Chinese PH Patients Form Beijing-based Advocacy Group
Pulmonary hypertension (PH) patients in China, the world’s most populous nation, finally have their own advocacy organization.
The iSEEK Pulmonary Hypertension Hope Center, whose website is available only in Chinese for the moment, is located in the Xicheng district of Beijing, China’s capital city. It is run by Huan Huang, who co-founded the nonprofit group with film producer Rong Li.
More than 5,000 of China’s 1.4 billion inhabitants have been officially diagnosed with PH. But Huang said the actual number may be closer to one million if cases linked to congenital heart disease and other chronic conditions are included in the total.
Huang spoke to Pulmonary Hypertension News on the sidelines of the 2018 NORD Rare Diseases & Orphan Products Breakthrough Summit in Washington, D.C. (Oct. 15-16), an event hosted by the National Organization for Rare Diseases, which iSEEK recently joined.
“Diagnosing PH is not easy. When I was a high-school student, I was misdiagnosed with asthma,” said Huang, 36, who eventually was evaluated by experts and properly diagnosed with pulmonary arterial hypertension (PAH) in 2003.
“But medications proved ineffective for me, so in 2011, I became only the third person in China to get a lung transplant. Back then, there weren’t many patients willing to get a lung transplant, because of the high prices, and most doctors did not think it was an effective way to cure the disease,” Huang added.
Since then, about 50 more Chinese with PH have received new lungs, said Huang. Three years after her initial surgery, however, Huang needed another transplant.
“Because of chronic rejection, I had to get a second transplant in 2014,” said Huang, who works at a trading company arranging international meetings and consultations. “During my first transplant, I became infected with hepatitis C. At that time, Chinese doctors had no experience with patients with hepatitis C needing a second transplant.”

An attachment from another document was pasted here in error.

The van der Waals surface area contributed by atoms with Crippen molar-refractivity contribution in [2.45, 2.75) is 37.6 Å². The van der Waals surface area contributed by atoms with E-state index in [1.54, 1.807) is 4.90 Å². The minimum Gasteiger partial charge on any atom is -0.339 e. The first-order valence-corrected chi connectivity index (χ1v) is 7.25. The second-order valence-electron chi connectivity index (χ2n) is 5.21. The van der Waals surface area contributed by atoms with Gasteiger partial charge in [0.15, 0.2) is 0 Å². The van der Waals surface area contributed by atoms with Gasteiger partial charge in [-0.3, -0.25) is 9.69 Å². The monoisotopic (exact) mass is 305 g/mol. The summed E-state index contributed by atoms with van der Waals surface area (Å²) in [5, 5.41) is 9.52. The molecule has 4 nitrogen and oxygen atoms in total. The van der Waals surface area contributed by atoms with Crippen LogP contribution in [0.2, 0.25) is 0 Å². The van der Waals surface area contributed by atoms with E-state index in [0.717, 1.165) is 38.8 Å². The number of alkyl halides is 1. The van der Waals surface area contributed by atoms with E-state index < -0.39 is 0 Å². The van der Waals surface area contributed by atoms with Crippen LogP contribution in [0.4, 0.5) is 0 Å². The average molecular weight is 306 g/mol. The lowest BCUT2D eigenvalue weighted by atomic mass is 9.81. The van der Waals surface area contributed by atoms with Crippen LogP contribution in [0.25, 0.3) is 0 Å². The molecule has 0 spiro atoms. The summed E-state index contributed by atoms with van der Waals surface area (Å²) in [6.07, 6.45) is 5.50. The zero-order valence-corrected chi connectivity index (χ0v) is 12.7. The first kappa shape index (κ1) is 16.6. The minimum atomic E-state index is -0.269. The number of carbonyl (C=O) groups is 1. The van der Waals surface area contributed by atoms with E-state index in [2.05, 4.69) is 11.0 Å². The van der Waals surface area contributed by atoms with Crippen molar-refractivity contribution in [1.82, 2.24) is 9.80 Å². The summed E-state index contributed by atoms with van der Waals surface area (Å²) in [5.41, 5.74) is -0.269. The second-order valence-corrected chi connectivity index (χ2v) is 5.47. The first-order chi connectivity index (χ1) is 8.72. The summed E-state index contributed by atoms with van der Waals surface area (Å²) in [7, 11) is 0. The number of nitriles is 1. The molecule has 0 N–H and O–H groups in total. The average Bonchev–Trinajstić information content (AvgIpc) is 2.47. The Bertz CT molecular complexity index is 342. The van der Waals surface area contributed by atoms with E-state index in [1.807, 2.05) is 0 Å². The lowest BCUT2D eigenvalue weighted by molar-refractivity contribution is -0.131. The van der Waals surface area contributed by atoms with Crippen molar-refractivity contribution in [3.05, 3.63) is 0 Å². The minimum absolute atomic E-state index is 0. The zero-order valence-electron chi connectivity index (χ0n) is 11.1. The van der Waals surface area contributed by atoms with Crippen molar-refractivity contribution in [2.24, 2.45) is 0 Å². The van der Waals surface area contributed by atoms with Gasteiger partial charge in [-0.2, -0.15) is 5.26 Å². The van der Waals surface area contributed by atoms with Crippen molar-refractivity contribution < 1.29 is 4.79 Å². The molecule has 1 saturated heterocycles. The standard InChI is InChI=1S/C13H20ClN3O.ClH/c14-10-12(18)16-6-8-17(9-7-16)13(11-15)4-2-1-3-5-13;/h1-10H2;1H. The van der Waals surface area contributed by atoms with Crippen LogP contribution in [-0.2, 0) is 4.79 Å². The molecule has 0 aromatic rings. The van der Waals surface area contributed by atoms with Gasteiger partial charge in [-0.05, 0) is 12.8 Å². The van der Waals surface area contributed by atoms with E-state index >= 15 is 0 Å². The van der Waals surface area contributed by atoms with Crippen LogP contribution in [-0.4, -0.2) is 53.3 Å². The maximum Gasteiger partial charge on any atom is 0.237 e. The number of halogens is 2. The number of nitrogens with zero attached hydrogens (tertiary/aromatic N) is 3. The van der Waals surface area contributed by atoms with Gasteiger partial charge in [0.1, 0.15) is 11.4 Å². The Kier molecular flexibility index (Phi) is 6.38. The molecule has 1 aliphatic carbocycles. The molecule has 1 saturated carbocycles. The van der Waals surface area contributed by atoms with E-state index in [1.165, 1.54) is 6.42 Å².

Huang said the Pulmonary Hypertension Association, headquartered in Silver Spring, Maryland, and a similar organization in Japan helped her find suitable medications; eventually she had her second lung transplant in Wuxi, located in China’s Jiangsu province.
“The incidence of PH is the same in China as in other countries, but the problem is that diagnosis is really difficult, and in rural areas, the doctors don’t know what PH is,” she said.
Complicating the problem is the difficulty in finding appropriate therapies for the disease. For instance, Huang mentioned that Tracleer (bosentan), manufactured by Actelion Pharmaceuticals, retails in China for up to $30,000 per year — double the average Chinese worker’s annual salary.
“In China, most PH medications are not covered by insurance, so prices are too high to be affordable,” Huang said. “That’s why most patients cannot take the recommended dosage as the doctor prescribes. So most of the time, we take half the pill or even one-quarter. Even me, I only took three months of the recommended dosage.”
Beijing is one of the most polluted cities on Earth, though no specific research exists on the relationship between PH and air pollution, said Huang, who attended the PHA’s 2018 International PH Conference in Orlando, Florida.
“At the conference, we learned that there are many treatments in the U.S., and much better than in China — and patients don’t have to struggle financially,” she said. “Most of the medications are covered by insurance. So, even though prices in the U.S. are very high, thanks to insurance coverage patients don’t have to pay it by themselves.”
Huang launched iSEEK in 2011. Thanks to its advocacy efforts, prices for therapies to treat the disease have dropped. The organization also creates videos to spread awareness of the disease among ordinary Chinese, who are largely uninformed about PH.
Since the organization’s establishment, an average 20 to 30 of its members have died every year from PH and its complications.
“Only a few hospitals in Beijing, Shanghai and Guangzhou can diagnose the disease,” Huang said. “Many patients are coming to Beijing for diagnosis, so I began to meet more and more of them. We can help them with practical information like finding places to stay. It’s not easy for patients in rural areas to come to Beijing, especially if all the hotels near the hospital are full.”